Hack your knees

November 16, 2012 at 10:55 am | In health | Comments Off on Hack your knees

Two weeks after my 17th birthday, in a rush of enthusiasm over finally graduating from high school, I raced home one night through a backyard. Confronted by a fence, I opted to leap over it, and promptly tore cartilage and ligaments in my left knee.

Wow, that hurt.

It laid me up for a while, and sadly my poor knee was never quite the same. By the time I was in my early 20s, it went “out” so often that I finally saw a proper orthopedic doctor and had arthroscopic surgery to remove the “joint mice” (bits of broken cartilage, sometimes called joint rats) that were floating about and getting into the knee-bending operation at inopportune moments, causing significant pain and immobility.

The surgeon, bless him, told me that the inside of my kneecap looked like shredded crab meat.


The knees (both of them, frankly) have never gotten better. I just work around them.

And now, fast-forward several decades – too-too many decades! For those of you also suffering from aging knees and the accompanying aches, here’s a hack I had to remind myself of just yesterday, when I noticed more-than-usual persistent creaks while climbing up and down stairs (especially down: up is easy, down is much harder on the knees): lift your legs as though you’re a freaking prancing pony.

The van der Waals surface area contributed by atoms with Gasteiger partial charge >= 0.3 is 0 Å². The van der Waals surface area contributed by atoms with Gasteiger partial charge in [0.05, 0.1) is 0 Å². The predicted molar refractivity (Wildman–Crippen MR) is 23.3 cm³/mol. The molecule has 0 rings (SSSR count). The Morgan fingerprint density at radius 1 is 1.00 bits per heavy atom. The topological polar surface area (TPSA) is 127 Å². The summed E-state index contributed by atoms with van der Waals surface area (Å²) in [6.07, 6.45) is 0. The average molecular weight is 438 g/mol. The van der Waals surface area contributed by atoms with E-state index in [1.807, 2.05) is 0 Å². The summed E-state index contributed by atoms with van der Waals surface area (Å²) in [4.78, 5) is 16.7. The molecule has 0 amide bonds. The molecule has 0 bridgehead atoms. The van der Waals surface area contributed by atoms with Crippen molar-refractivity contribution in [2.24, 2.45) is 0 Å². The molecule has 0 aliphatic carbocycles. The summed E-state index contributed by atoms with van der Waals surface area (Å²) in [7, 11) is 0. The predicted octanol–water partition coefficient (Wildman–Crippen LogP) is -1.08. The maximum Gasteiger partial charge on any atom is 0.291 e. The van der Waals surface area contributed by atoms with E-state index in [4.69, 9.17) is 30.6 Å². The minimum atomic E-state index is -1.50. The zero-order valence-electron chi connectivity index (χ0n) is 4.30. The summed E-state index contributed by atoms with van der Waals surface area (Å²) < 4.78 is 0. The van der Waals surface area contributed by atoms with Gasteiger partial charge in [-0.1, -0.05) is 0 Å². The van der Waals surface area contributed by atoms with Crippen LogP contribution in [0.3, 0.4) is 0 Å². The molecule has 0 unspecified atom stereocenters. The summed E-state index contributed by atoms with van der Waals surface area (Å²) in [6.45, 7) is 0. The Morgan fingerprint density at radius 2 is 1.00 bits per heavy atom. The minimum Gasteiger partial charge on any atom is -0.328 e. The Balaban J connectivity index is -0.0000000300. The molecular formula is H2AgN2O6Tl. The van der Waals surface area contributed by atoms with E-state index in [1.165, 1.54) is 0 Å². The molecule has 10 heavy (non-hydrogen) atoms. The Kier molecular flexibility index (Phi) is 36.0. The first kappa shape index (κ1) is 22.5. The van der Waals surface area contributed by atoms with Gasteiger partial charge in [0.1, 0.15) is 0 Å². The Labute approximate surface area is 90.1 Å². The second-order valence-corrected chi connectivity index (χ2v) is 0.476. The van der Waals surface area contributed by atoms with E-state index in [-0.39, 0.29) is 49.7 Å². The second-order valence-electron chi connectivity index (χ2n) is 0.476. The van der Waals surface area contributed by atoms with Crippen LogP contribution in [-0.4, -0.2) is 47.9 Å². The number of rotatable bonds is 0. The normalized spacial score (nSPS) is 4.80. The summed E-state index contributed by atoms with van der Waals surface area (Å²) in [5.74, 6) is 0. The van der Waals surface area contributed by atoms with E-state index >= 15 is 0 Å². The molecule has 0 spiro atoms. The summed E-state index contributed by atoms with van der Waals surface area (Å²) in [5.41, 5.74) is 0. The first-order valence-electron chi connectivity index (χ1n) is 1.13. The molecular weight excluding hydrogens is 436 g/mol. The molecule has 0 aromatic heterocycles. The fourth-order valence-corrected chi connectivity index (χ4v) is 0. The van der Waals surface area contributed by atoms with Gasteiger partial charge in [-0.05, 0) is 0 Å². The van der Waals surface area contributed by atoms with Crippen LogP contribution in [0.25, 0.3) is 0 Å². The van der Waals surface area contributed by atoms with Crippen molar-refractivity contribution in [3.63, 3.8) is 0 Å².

It sounds odd, but it’s a tip I learned last fall from a video on how to run. See the article The Once and Future Way to Run. The technique came in really useful while I lived in a 3-level condo in Portland OR for 5 months. In the NY Times article, running guru Christopher McDougall explains how a 19th century running technique can help overcome injury and – given enough dedication – would let even people like me return to moderate jogging (not that I will).

Read the article, but here’s the video you want to watch to see the prancing pony steps you need to take when climbing stairs (especially going down).

I think it must have something to do with the effort of engaging one’s thigh muscles before letting the knees take the weight. Works for me, at any rate. That, and squats. 😉

Plans for Salem’s Harbor Power Station: Realpolitik or Missed Opportunity?

July 9, 2012 at 7:54 pm | In cities, green, health, innovation, jane_jacobs, land_use, leadership, NIMBYism, politics, power_grid, real_estate, resources, silo_think | Comments Off on Plans for Salem’s Harbor Power Station: Realpolitik or Missed Opportunity?

Last year, when I was still in Victoria BC but considering a move back to Boston’s North Shore, I read about the impending closure of the Salem Harbor Power Station and immediately thought,”Wow, what a fantastic redevelopment opportunity!” Suffice to say that my optimism may have been premature.

Bedeviled by a Dirtball